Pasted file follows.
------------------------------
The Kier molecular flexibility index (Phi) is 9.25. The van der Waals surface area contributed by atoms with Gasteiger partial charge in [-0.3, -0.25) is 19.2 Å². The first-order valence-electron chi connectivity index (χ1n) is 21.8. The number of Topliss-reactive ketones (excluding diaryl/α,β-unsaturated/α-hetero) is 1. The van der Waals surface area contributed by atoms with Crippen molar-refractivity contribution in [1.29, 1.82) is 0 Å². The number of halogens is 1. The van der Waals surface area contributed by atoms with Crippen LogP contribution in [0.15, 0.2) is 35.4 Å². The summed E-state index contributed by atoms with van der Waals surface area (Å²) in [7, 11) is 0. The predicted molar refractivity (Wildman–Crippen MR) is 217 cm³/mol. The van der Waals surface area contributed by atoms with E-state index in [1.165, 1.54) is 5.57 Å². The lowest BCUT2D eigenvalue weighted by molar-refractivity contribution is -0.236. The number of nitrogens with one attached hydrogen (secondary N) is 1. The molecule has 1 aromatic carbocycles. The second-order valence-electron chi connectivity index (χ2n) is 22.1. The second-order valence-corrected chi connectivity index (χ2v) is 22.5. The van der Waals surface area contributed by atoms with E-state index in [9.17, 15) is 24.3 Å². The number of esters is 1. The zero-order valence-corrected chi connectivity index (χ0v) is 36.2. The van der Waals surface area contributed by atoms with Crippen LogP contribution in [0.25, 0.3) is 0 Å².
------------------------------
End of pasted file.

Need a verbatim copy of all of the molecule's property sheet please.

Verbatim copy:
The Kier molecular flexibility index (Phi) is 9.25. The van der Waals surface area contributed by atoms with Gasteiger partial charge in [-0.3, -0.25) is 19.2 Å². The first-order valence-electron chi connectivity index (χ1n) is 21.8. The number of Topliss-reactive ketones (excluding diaryl/α,β-unsaturated/α-hetero) is 1. The van der Waals surface area contributed by atoms with Crippen molar-refractivity contribution in [1.29, 1.82) is 0 Å². The number of halogens is 1. The van der Waals surface area contributed by atoms with Crippen LogP contribution in [0.15, 0.2) is 35.4 Å². The summed E-state index contributed by atoms with van der Waals surface area (Å²) in [7, 11) is 0. The predicted molar refractivity (Wildman–Crippen MR) is 217 cm³/mol. The van der Waals surface area contributed by atoms with E-state index in [1.165, 1.54) is 5.57 Å². The lowest BCUT2D eigenvalue weighted by molar-refractivity contribution is -0.236. The number of nitrogens with one attached hydrogen (secondary N) is 1. The molecule has 1 aromatic carbocycles. The second-order valence-electron chi connectivity index (χ2n) is 22.1. The second-order valence-corrected chi connectivity index (χ2v) is 22.5. The van der Waals surface area contributed by atoms with E-state index in [9.17, 15) is 24.3 Å². The number of esters is 1. The zero-order valence-corrected chi connectivity index (χ0v) is 36.2. The van der Waals surface area contributed by atoms with Crippen LogP contribution in [0.25, 0.3) is 0 Å².